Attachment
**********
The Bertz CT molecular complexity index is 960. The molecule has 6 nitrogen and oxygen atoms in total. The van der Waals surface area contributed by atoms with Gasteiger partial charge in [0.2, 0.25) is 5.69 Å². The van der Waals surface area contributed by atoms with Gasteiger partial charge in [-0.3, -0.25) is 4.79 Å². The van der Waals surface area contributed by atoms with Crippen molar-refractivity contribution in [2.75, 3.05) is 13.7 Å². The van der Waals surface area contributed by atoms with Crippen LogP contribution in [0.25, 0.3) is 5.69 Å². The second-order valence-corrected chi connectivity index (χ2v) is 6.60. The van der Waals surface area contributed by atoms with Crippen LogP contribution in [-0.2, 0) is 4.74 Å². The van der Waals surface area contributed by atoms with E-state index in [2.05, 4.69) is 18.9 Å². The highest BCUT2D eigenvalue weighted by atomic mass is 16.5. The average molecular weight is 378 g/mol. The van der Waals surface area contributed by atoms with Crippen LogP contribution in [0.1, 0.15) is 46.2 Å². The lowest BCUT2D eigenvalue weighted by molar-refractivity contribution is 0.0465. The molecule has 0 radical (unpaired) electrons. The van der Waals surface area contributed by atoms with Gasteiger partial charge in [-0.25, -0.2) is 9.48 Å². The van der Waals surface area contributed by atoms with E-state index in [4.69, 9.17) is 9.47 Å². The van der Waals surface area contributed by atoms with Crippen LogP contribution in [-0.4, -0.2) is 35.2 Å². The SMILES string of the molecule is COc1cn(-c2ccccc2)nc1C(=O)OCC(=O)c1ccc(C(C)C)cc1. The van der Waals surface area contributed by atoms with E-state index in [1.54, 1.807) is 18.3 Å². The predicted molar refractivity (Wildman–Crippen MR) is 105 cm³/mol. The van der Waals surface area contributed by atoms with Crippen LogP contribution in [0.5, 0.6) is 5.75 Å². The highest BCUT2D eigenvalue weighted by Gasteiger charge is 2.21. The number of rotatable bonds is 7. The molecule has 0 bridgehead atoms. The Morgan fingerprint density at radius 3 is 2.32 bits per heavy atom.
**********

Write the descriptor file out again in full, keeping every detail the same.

The Bertz CT molecular complexity index is 960. The molecule has 6 nitrogen and oxygen atoms in total. The van der Waals surface area contributed by atoms with Gasteiger partial charge in [0.2, 0.25) is 5.69 Å². The van der Waals surface area contributed by atoms with Gasteiger partial charge in [-0.3, -0.25) is 4.79 Å². The van der Waals surface area contributed by atoms with Crippen molar-refractivity contribution in [2.75, 3.05) is 13.7 Å². The van der Waals surface area contributed by atoms with Crippen LogP contribution in [0.25, 0.3) is 5.69 Å². The second-order valence-corrected chi connectivity index (χ2v) is 6.60. The van der Waals surface area contributed by atoms with Crippen LogP contribution in [-0.2, 0) is 4.74 Å². The van der Waals surface area contributed by atoms with E-state index in [2.05, 4.69) is 18.9 Å². The highest BCUT2D eigenvalue weighted by atomic mass is 16.5. The average molecular weight is 378 g/mol. The van der Waals surface area contributed by atoms with Crippen LogP contribution in [0.1, 0.15) is 46.2 Å². The lowest BCUT2D eigenvalue weighted by molar-refractivity contribution is 0.0465. The molecule has 0 radical (unpaired) electrons. The van der Waals surface area contributed by atoms with Gasteiger partial charge in [-0.25, -0.2) is 9.48 Å². The van der Waals surface area contributed by atoms with E-state index in [4.69, 9.17) is 9.47 Å². The van der Waals surface area contributed by atoms with Crippen LogP contribution in [-0.4, -0.2) is 35.2 Å². The SMILES string of the molecule is COc1cn(-c2ccccc2)nc1C(=O)OCC(=O)c1ccc(C(C)C)cc1. The van der Waals surface area contributed by atoms with E-state index in [1.54, 1.807) is 18.3 Å². The predicted molar refractivity (Wildman–Crippen MR) is 105 cm³/mol. The van der Waals surface area contributed by atoms with Crippen LogP contribution in [0.5, 0.6) is 5.75 Å². The highest BCUT2D eigenvalue weighted by Gasteiger charge is 2.21. The number of rotatable bonds is 7. The molecule has 0 bridgehead atoms. The Morgan fingerprint density at radius 3 is 2.32 bits per heavy atom.